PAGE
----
Rudimentary Behaviours

Biting Birds and Piloerection

Anybody who knows that the kiwi is foremost and for all a bird (and not a fruit) knows that this New Zealander has no wings – only a few rudimentary bones remain of what were once the winsgs of its ancestors. Whales have no hind limbs, so the entire pubic girdle became vestigial. Certain toes are often superfluous and consequently through the process of selection have diminished in size or disappeared completely as in the horse and other hoofed animals. Teeth, too, as with our so-called wisdom teeth can be vestigial and eye rudiments in cave organism are another example. The anatomical concept of rudimentary organs is therefore easily understood, but we could ask ourselves whether there might not also be something like a rudimentary behaviour or functionally useless action steeped in evolutionary history.

We could, for example, consider snails; snails with very small shells that do not offer much protection at all. Such snails still attempt to withdraw into their tiny shells, even though that is physically impossible. There are other examples: consider insect species with vestigial wings: adults of the silkworm moth Bombyx mori are a good example. They still perform flight movements, beating their short wings vigorously and yet it’s all in vain, for it won’t help them one little bit to lift off and fly about. Or ostriches: their energetic wing flapping leads to no more than some awkward little jumps. Or take the stump-tailed gecko Brookesia. This reptile attempts to use its club-shaped tail for grabbing and holding on to branches when climbing a tree – an impossible task. And have you observed how floppy-eared dogs try to prick their ears upright when wanting to hear a faint sound? The behaviour inherited through ancestral lines is there, but anatomical constraints will not allow the behaviour to functionally make sense.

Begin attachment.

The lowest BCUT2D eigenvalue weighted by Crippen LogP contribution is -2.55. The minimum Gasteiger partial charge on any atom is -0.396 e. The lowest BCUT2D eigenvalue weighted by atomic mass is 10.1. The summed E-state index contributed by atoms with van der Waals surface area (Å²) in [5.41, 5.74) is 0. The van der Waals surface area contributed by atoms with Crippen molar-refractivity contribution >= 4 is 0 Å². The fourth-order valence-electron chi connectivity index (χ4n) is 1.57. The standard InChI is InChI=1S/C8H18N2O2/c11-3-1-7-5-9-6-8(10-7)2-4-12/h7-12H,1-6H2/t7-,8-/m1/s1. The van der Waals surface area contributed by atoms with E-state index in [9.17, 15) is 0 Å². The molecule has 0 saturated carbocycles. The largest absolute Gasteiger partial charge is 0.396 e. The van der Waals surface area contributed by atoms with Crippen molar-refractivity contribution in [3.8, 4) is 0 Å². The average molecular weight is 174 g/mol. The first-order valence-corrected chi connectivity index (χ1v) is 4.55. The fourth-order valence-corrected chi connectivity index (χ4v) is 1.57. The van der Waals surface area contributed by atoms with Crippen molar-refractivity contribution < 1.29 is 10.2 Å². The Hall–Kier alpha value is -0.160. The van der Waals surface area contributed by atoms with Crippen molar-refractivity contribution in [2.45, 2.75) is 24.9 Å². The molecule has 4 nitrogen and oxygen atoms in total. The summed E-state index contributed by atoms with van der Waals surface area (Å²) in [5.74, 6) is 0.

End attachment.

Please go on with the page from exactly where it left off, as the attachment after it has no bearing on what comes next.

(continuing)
The vast majority of birds, for instance, even the crane with its long and formidable beak, rather than stab will bite when cornered! Clearly, using the bill as a dagger would be more effective, but the reptilian ancestors of the birds had teeth and bit, and that’s why birds, even today, still bite (except for the heron, which is known to spear fish and frogs with its beak). Another relict behaviour that is traceable from reptilian ancestors right into mammalian species, is the scratching of the head. Most animals, using one of their hind limbs, lift the latter over the fore-limb, even if this results in a clumsy action as in birds where the wing has to be lowered in order for the leg to pass over it.

In humans piloerection, the phenomenon of developing goose pimples, is a rudimentary response going back to the times when our hairy ancestors tried to improve the thermal insulation of their bodies when getting exposed to cold conditions, but also when there was a need to appear bigger in the face of adversaries. Cases have been reported of humans covered completely in hair, or possessing a little tail or having additional nipples. However, such cases are atavisms and have little to do with vestigial organs or rudimentary behaviour. They need to be interpreted as an unusual expression of ancestral traits dormant in the genome perhaps for hundreds or thousands of generations, but somehow activated during development and then showing up in some individuals. Atavisms are such an interesting phenomenon that I shall focus on that topic sometime in a future blog.

meyer rochow tails animal evolution

For more reading about the tails, click here for the “Tale of tails”

© Dr V.B. Meyer-Rochow and, 2017.
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